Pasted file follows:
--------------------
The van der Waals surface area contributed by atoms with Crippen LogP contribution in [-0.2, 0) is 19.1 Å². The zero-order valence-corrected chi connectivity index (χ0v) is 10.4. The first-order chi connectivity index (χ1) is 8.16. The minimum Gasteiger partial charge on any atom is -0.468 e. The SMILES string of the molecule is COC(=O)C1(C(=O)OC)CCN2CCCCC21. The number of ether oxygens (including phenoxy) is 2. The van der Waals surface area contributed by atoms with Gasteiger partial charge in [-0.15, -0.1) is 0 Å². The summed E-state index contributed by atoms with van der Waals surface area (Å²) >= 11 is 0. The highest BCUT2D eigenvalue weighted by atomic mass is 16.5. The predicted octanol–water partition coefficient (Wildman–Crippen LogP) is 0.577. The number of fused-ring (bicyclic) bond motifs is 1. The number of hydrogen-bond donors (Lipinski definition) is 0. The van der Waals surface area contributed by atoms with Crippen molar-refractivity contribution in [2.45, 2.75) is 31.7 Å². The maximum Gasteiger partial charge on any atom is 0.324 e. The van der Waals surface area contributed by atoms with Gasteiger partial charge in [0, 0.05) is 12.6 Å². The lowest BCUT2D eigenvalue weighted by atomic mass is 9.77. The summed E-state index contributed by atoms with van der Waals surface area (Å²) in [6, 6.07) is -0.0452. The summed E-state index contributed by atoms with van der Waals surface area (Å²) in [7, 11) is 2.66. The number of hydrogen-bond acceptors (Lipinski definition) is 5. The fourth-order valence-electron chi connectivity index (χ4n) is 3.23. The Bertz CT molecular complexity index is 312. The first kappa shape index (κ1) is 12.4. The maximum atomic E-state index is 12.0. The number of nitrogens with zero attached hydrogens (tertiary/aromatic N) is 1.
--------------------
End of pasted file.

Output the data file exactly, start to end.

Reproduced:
The van der Waals surface area contributed by atoms with Crippen LogP contribution in [-0.2, 0) is 19.1 Å². The zero-order valence-corrected chi connectivity index (χ0v) is 10.4. The first-order chi connectivity index (χ1) is 8.16. The minimum Gasteiger partial charge on any atom is -0.468 e. The SMILES string of the molecule is COC(=O)C1(C(=O)OC)CCN2CCCCC21. The number of ether oxygens (including phenoxy) is 2. The van der Waals surface area contributed by atoms with Gasteiger partial charge in [-0.15, -0.1) is 0 Å². The summed E-state index contributed by atoms with van der Waals surface area (Å²) >= 11 is 0. The highest BCUT2D eigenvalue weighted by atomic mass is 16.5. The predicted octanol–water partition coefficient (Wildman–Crippen LogP) is 0.577. The number of fused-ring (bicyclic) bond motifs is 1. The number of hydrogen-bond donors (Lipinski definition) is 0. The van der Waals surface area contributed by atoms with Crippen molar-refractivity contribution in [2.45, 2.75) is 31.7 Å². The maximum Gasteiger partial charge on any atom is 0.324 e. The van der Waals surface area contributed by atoms with Gasteiger partial charge in [0, 0.05) is 12.6 Å². The lowest BCUT2D eigenvalue weighted by atomic mass is 9.77. The summed E-state index contributed by atoms with van der Waals surface area (Å²) in [6, 6.07) is -0.0452. The summed E-state index contributed by atoms with van der Waals surface area (Å²) in [7, 11) is 2.66. The number of hydrogen-bond acceptors (Lipinski definition) is 5. The fourth-order valence-electron chi connectivity index (χ4n) is 3.23. The Bertz CT molecular complexity index is 312. The first kappa shape index (κ1) is 12.4. The maximum atomic E-state index is 12.0. The number of nitrogens with zero attached hydrogens (tertiary/aromatic N) is 1.